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Neil Brock

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GREAT GHOST TALES (1961), a summer replacement shot on videotape. I remember one episode, "The Wendigo", scared the bejeezus out of me. 12 episodes I think, never appeared on video.
The 2-inch tapes are long gone. All that survives are black and white kinescopes at LOC.
 

Purple Wig

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Alan
I paid $100 an episode to have The Nurses episodes transferred from 35mm. And people think $100 for a full series is a "premium price"! :lol:
Yeah, when I phrased that initial question I was doing some mental gymnastics on a slippery court. Looking back, I was kind of curious about the feasibility of boutique labels in today’s environment. I used to be involved in music and have/had a good working knowledge of the costs to press a record/cd, mastering, cost per unit, break even point etc. With DVD’s I’m in the dark, especially in regards to remastering and licensing costs. The $100 or $300 were arbitrary figures; as you point out, the collecting pioneers were shelling out a lot more. (On a side note, I wish someone would write a book on those days, or point me in the direction of one if it exists. There’s an abundance of books on record collectors, art. book, comic etc) I do note now that when a series is released there’s a lot of talk about the cheapest option, which is understandable, but it does seem like people are reluctant to pay the kind of money they used to. 2 hour VHS tapes cost more than entire series now. And the economy is crappy for a lot of people. I would’ve snapped up all the Timeless releases had they come out 5 years earlier when I was making significantly more money. The talk on various threads about the sales figures for the Defenders and Hank are pretty discouraging for any hope of future non-syndicated to death titles that aren’t in public domain.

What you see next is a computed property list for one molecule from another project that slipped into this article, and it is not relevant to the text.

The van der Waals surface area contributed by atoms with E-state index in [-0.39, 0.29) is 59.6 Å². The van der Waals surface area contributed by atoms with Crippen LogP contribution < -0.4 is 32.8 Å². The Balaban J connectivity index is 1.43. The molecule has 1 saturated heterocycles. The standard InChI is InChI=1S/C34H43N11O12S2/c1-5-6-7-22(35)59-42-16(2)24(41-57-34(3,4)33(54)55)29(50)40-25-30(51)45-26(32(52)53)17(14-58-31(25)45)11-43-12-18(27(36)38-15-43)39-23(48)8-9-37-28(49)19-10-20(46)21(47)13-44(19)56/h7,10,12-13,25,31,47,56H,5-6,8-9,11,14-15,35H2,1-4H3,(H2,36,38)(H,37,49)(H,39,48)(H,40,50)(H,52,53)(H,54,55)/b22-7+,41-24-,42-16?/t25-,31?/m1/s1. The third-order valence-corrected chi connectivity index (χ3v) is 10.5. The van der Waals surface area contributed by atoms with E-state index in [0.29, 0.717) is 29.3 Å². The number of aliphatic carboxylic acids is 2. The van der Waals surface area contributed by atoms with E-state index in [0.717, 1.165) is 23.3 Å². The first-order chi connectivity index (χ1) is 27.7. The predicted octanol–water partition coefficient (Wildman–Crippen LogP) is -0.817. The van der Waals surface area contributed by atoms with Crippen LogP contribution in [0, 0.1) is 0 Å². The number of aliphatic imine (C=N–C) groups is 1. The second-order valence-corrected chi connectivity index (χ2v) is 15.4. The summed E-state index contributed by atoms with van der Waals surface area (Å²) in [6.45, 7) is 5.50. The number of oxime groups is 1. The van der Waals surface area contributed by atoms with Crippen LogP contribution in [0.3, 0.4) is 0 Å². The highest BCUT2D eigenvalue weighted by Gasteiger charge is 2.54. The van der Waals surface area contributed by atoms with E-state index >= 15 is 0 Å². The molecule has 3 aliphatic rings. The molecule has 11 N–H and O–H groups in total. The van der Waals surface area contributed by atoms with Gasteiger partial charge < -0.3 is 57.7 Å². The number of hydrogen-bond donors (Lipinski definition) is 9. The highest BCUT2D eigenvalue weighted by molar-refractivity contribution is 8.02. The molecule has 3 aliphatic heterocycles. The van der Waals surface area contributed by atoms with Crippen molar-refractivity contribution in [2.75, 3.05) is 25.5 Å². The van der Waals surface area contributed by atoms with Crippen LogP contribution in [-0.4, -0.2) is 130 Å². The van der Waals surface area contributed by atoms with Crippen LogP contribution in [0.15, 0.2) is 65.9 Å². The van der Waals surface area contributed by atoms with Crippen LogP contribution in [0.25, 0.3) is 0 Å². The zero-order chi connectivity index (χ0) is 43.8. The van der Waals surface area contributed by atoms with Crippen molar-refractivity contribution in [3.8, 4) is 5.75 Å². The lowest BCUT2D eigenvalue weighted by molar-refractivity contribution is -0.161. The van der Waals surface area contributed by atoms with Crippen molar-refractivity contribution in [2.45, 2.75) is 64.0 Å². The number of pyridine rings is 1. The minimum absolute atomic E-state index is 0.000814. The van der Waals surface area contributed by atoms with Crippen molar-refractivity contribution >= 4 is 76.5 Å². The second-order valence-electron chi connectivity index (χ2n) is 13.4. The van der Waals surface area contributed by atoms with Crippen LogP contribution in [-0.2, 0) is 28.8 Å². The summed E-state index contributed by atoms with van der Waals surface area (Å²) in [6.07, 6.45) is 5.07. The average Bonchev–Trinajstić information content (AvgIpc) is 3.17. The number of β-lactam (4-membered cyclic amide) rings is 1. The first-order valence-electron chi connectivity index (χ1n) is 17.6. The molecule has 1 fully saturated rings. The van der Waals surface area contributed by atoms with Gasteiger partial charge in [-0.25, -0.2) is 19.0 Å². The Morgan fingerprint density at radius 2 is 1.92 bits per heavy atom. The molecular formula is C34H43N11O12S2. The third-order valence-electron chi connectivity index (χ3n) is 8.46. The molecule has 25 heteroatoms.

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Neil Brock

Senior HTF Member
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4,020